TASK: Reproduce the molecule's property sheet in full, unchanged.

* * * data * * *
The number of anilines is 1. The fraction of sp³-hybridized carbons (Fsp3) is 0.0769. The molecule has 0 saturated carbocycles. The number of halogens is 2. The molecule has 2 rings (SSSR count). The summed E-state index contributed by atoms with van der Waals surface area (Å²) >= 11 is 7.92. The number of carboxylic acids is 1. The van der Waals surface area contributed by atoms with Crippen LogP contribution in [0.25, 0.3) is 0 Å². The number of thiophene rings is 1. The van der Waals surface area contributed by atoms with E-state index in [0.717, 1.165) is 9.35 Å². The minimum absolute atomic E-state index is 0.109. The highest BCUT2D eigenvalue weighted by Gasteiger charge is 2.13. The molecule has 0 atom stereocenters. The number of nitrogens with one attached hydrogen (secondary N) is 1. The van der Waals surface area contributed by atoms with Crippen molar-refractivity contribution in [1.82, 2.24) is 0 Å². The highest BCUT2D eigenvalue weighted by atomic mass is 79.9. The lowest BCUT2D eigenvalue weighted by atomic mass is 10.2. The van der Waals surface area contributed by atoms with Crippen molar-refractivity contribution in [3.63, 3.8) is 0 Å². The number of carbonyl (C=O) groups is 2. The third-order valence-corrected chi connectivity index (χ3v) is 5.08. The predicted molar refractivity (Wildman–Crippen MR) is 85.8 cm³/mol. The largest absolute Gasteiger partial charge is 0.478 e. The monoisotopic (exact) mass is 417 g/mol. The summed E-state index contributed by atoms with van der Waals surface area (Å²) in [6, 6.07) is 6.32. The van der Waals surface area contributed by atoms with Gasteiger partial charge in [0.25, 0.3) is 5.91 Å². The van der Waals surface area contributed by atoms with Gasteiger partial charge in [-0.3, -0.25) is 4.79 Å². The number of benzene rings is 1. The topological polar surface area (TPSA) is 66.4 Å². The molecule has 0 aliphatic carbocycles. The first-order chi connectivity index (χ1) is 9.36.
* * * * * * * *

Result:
The number of anilines is 1. The fraction of sp³-hybridized carbons (Fsp3) is 0.0769. The molecule has 0 saturated carbocycles. The number of halogens is 2. The molecule has 2 rings (SSSR count). The summed E-state index contributed by atoms with van der Waals surface area (Å²) >= 11 is 7.92. The number of carboxylic acids is 1. The van der Waals surface area contributed by atoms with Crippen LogP contribution in [0.25, 0.3) is 0 Å². The number of thiophene rings is 1. The van der Waals surface area contributed by atoms with E-state index in [0.717, 1.165) is 9.35 Å². The minimum absolute atomic E-state index is 0.109. The highest BCUT2D eigenvalue weighted by Gasteiger charge is 2.13. The molecule has 0 atom stereocenters. The number of nitrogens with one attached hydrogen (secondary N) is 1. The van der Waals surface area contributed by atoms with Crippen molar-refractivity contribution in [1.82, 2.24) is 0 Å². The highest BCUT2D eigenvalue weighted by atomic mass is 79.9. The lowest BCUT2D eigenvalue weighted by atomic mass is 10.2. The van der Waals surface area contributed by atoms with Crippen molar-refractivity contribution in [3.63, 3.8) is 0 Å². The number of carbonyl (C=O) groups is 2. The third-order valence-corrected chi connectivity index (χ3v) is 5.08. The predicted molar refractivity (Wildman–Crippen MR) is 85.8 cm³/mol. The largest absolute Gasteiger partial charge is 0.478 e. The monoisotopic (exact) mass is 417 g/mol. The summed E-state index contributed by atoms with van der Waals surface area (Å²) in [6, 6.07) is 6.32. The van der Waals surface area contributed by atoms with Gasteiger partial charge in [0.25, 0.3) is 5.91 Å². The van der Waals surface area contributed by atoms with Gasteiger partial charge in [-0.3, -0.25) is 4.79 Å². The number of benzene rings is 1. The topological polar surface area (TPSA) is 66.4 Å². The molecule has 0 aliphatic carbocycles. The first-order chi connectivity index (χ1) is 9.36.